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How latest innovation in medical technology facilitates prevention of Stroke?

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Dr Praveen Sreekumar, Consultant- Interventional Cardiology and Cardiac Electrophysiology, Aster Medicity talks about the role of technology and stroke prevention

Stroke is one of the devastating and disabling diseases which is one of the leading causes of morbidity and mortality in India. According to a report by The Lancet Global Health, in India, the prevalence of heart disease and stroke has increased by over 50 percent in the last three decades.

Stroke cases have surged due to various factors including sedentary lifestyle, hypertension, smoking and obesity. Depending on the severity of stroke, the patient’s motor function, speech and memory may get impacted. Understanding the factors that increase the risk and recognising the symptoms in time may help to prevent a stroke. Receiving early diagnosis and treatment may improve the chances for complete recovery.

For severe cases, conventional treatment of strokes is a blood thinner but due to its side effects, people are now turning to technology.

How does a stroke occur?

When blood flow is obstructed through either a blocked vessel in the brain (ischemic stroke) or a burst of the blood vessel in the brain (hemorrhagic stroke), a stroke occurs. Ischemic stroke is mostly caused by blood clots that form in the heart due to conditions like Atrial Fibrillation (AF) and birth defects like Patent Foramen Ovale (PFO).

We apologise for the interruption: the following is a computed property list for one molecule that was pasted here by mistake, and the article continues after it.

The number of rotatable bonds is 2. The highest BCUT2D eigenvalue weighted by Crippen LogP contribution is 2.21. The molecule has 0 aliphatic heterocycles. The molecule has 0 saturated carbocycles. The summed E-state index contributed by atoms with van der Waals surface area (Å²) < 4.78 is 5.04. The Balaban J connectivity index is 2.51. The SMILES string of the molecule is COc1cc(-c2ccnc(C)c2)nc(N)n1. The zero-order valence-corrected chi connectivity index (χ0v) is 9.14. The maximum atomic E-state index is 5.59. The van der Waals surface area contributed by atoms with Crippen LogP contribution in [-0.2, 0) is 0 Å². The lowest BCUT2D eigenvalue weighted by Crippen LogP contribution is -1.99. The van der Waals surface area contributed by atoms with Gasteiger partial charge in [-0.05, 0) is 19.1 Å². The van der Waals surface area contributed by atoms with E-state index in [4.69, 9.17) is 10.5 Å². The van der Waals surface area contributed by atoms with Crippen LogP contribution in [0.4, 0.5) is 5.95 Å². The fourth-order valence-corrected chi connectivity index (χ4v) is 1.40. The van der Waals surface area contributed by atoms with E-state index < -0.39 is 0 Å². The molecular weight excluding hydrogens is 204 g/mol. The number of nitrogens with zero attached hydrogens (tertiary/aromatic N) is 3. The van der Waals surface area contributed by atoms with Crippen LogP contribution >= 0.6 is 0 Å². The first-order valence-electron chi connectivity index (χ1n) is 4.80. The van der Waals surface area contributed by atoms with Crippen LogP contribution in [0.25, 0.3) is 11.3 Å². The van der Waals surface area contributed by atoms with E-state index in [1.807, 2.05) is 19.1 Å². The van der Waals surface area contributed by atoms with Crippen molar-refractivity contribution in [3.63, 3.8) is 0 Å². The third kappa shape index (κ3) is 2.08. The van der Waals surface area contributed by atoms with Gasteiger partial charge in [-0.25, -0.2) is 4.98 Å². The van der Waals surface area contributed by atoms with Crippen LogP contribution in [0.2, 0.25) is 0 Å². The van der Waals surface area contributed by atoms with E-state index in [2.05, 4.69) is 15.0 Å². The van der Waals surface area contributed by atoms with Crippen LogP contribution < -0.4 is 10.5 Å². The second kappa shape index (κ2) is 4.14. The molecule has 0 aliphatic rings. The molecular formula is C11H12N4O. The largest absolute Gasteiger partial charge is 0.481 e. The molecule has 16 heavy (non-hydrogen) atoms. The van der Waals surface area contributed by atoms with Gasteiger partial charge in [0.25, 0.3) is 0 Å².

AF is a condition that involves irregular beating of the left atrium (upper chamber) of the heart, increases a person’s risk for stroke by four to five times when compared with the people who do not suffer from it. Studies have reported AF as a growing epidemic with an expected doubling of its prevalence in India by 2030. When suffering from this condition, blood clots are most commonly formed in a part of the heart called left atrial appendage (LAA). If a blood clot forms, it could dislodge from the heart and travel to the brain where it might block blood flow, causing a stroke.

Closing the LAA is an ideal way of reducing stroke risk in people with AF and that is what the new technology addresses. With the advancement in medical intervention, therapies to close the hole in the heart of the patients or PFO and LAA are performed to reduce the risk of recurrent stroke. For instance, a nail-like device called occluder is implanted inside the heart to permanently close the PFO to keep the blood clots from escaping.

Heart health is related to Stroke

Yes, this is true that heart health is one of the biggest contributors of the stroke. And people with Atrial Fibrillation (irregular heartbeat) is more at risk in developing Ischemic stroke. In Atrial fibrillation, the chaotic heart rhythm can cause blood to collect in the heart’s upper chambers (atria) and form clots. If a blood clot in the left upper chamber (left atrium) breaks free from the heart area, it can travel to the brain and cause a stroke. It is estimated that in the younger generation, the incidence of Artrial Fibrillation is more prevalent as compared to the older population mainly because of ever-growing stress and sedentary lifestyle.